Please note that you can choose to use an accountant or payroll bureau to do the work for you, but you will have to pay for their services. You can find out more about using a payroll provider directly below.
Using a payroll provider
Payroll is an essential part of employing someone, so it is important that it is done right. If you are hesitant to take on the responsibility or paperwork that goes with operating a payroll, or are anxious about getting things wrong then that is totally understandable.
A starting point to finding a payroll provider would be to use the Association of Taxation Technician’s find a technician tool. Click the button ‘I am looking for tax advice’ and then select ‘Payroll’ as the specialism.
If you can afford to pay a payroll provider to help you run your payroll, then you may choose to do this because of the time you will save by reducing admin/paperwork. They can look after all or some of the necessary calculations, reporting and record keeping.
The exact payroll service you receive will depend on the provider that is chosen and the contract that is agreed with them.
When talking with an accountant, payroll bureau or other provider, you should be clear about what level of support you will need – for example, do you need them to provide payslips to employees, make payments to HMRC on your behalf or deal with payroll related queries from your employees?
There are payroll providers of all shapes and sizes and you should choose who you want to assist you carefully. When deciding between payroll providers, you should do your research and think about:
- Whether they provide a simple service or a more detailed/managed service
- Whether they are experienced with your type and size of employer
- Their costs: both ongoing costs and set up costs
- Whether they are a member of a professional institute
- If the payroll software they use is recognised by HMRC
- The terms of their contract: for example, will you be reimbursed if it is clear that they are at fault for failing to do something but you get charged a penalty by HMRC? Are you clear on what tasks you will do and they will do?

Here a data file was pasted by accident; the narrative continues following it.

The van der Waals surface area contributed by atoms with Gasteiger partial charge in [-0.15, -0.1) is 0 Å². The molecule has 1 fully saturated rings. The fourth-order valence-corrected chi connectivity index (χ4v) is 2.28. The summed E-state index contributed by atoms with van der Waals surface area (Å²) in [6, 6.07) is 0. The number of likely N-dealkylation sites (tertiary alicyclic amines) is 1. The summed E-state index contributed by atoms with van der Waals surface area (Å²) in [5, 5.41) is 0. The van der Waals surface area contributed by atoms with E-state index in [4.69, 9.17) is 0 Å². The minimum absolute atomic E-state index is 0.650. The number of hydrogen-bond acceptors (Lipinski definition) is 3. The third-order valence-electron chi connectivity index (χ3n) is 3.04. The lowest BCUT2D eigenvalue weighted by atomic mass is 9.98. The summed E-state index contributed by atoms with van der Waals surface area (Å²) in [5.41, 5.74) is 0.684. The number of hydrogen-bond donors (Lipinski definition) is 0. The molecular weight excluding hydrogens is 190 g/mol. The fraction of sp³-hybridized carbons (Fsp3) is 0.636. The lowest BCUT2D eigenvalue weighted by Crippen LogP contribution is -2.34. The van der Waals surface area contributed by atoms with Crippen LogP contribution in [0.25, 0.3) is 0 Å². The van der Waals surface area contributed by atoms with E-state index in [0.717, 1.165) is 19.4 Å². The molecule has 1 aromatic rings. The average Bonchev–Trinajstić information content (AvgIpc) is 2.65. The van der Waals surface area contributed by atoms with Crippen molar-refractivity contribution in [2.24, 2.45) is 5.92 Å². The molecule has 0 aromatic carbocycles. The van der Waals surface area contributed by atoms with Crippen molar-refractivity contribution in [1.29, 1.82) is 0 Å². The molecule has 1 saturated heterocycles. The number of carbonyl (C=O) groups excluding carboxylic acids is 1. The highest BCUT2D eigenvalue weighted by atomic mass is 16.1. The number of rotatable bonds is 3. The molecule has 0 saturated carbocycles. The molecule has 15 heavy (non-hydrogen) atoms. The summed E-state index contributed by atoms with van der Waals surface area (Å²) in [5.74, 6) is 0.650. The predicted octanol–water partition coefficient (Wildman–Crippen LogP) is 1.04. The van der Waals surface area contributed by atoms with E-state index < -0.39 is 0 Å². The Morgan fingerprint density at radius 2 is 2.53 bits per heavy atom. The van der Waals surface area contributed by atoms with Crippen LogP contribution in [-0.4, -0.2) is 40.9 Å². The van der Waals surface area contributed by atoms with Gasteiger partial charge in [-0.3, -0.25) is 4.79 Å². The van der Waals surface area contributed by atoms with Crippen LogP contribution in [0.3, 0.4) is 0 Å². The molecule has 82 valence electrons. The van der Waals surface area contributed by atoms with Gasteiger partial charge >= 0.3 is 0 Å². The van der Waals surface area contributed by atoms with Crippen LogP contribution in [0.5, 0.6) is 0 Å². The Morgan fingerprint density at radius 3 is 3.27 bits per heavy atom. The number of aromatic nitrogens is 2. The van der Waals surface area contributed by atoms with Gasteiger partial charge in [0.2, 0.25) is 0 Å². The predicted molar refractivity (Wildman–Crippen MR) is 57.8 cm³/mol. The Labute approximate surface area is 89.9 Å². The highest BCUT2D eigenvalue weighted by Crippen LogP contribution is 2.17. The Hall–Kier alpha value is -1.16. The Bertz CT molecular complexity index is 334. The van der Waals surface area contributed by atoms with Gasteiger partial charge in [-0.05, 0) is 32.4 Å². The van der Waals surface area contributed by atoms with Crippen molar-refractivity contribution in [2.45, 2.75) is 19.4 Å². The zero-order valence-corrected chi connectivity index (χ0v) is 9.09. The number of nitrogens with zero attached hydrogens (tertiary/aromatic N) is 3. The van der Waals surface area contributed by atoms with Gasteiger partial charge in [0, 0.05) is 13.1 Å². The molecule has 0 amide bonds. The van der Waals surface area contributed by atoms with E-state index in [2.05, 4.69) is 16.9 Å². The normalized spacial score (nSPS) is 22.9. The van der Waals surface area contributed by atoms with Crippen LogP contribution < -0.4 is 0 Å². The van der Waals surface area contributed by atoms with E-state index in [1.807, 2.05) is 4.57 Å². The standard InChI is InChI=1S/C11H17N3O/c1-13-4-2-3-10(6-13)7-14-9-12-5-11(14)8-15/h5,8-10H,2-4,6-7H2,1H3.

⚠️ It is important that you are aware that even if you use a payroll provider, you are ultimately still responsible for ensuring that your obligations are met, including checking and recording employee information, calculating and recording any additions, reporting your payroll information and making your payments to HMRC.
How can this section help me run my payroll myself?
You may want to try and run your payroll yourself to save money or because you fancy the challenge. If you have relatively simple payroll arrangements so that you have one type of pay period (for example, weekly or monthly) and your employee has straightforward pay arrangements (for example, hours worked or a fixed salary), then there is no reason why you shouldn’t!
Running a payroll yourself may seem like a daunting prospect, but throughout this section we explain in detail what you need to do to run your payroll, whether online or manually, highlight the key requirements to be aware of, and link to the relevant detailed information already available in places like GOV.UK (which can sometimes be hard to find).
You can also find some resources to help you run your payroll, such as checklists, a payroll calendar and a payroll data card in our resources section
The first step is to familiarise yourself with the basics of becoming an employer and running a payroll. HMRC have lots of general help for new employers, including webinars, e-learning, emails and videos on employing people – see GOV.UK for further details.